Please consider these examples:

  • The flower seller was in his usual place.
  • I’ll put the keys in the usual place.

In my sentences, we say usual place, meaning that something or someone is usually (not always) in; but what about the permanent situation. In other words, what shall I say when I want to say "the flower seller" or "the keys" are always there? What adjective do you normally use in that sense?

  • You could use "invariable" in this sense, but it is rather literary. – Colin Fine Jun 17 '19 at 9:54

I am not sure I know an adjective that could easily be substituted directly into the sentences you give. However here is how I would phrase such a sentence:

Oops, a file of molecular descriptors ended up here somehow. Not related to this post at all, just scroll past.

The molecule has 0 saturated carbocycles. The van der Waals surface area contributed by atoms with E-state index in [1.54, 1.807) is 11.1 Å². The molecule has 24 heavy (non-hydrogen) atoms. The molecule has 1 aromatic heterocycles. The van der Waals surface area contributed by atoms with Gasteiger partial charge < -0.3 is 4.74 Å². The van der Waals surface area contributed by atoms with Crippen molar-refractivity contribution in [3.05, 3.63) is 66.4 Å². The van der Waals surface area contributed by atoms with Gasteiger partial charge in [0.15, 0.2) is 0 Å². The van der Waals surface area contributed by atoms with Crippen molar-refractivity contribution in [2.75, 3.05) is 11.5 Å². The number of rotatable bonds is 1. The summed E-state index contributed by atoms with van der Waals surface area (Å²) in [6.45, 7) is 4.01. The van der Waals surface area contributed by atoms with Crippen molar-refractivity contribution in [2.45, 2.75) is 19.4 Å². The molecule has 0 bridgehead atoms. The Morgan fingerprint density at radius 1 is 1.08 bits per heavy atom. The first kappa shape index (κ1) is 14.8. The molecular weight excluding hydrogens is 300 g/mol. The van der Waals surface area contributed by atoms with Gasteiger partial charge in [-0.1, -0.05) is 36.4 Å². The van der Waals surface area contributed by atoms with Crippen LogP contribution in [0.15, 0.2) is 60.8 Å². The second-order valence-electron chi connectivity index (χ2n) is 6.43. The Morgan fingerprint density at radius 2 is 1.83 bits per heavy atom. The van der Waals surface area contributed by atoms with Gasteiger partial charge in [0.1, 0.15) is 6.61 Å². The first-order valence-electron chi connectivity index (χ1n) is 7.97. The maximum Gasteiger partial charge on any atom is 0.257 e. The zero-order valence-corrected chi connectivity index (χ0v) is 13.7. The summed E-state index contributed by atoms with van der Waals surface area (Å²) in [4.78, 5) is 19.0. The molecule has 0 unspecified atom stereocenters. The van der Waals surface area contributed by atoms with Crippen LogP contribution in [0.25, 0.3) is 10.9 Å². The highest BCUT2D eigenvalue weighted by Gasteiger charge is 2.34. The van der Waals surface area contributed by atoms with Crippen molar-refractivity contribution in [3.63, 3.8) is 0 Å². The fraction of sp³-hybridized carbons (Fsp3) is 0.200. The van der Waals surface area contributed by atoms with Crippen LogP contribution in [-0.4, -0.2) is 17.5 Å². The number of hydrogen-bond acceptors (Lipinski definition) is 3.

Since "usual" is an adjective, while "always" is an adverb you would have to add an additional verb for always to modify:

The flower seller was where he always was

I will put the keys where they always go

These sort of change the connotation by a lot. They make the text less neutral, and have more of an annoyed tone. At the very least they are more emotional then the original sentences.

Your Answer

By clicking “Post Your Answer”, you agree to our terms of service, privacy policy and cookie policy

Not the answer you're looking for? Browse other questions tagged or ask your own question.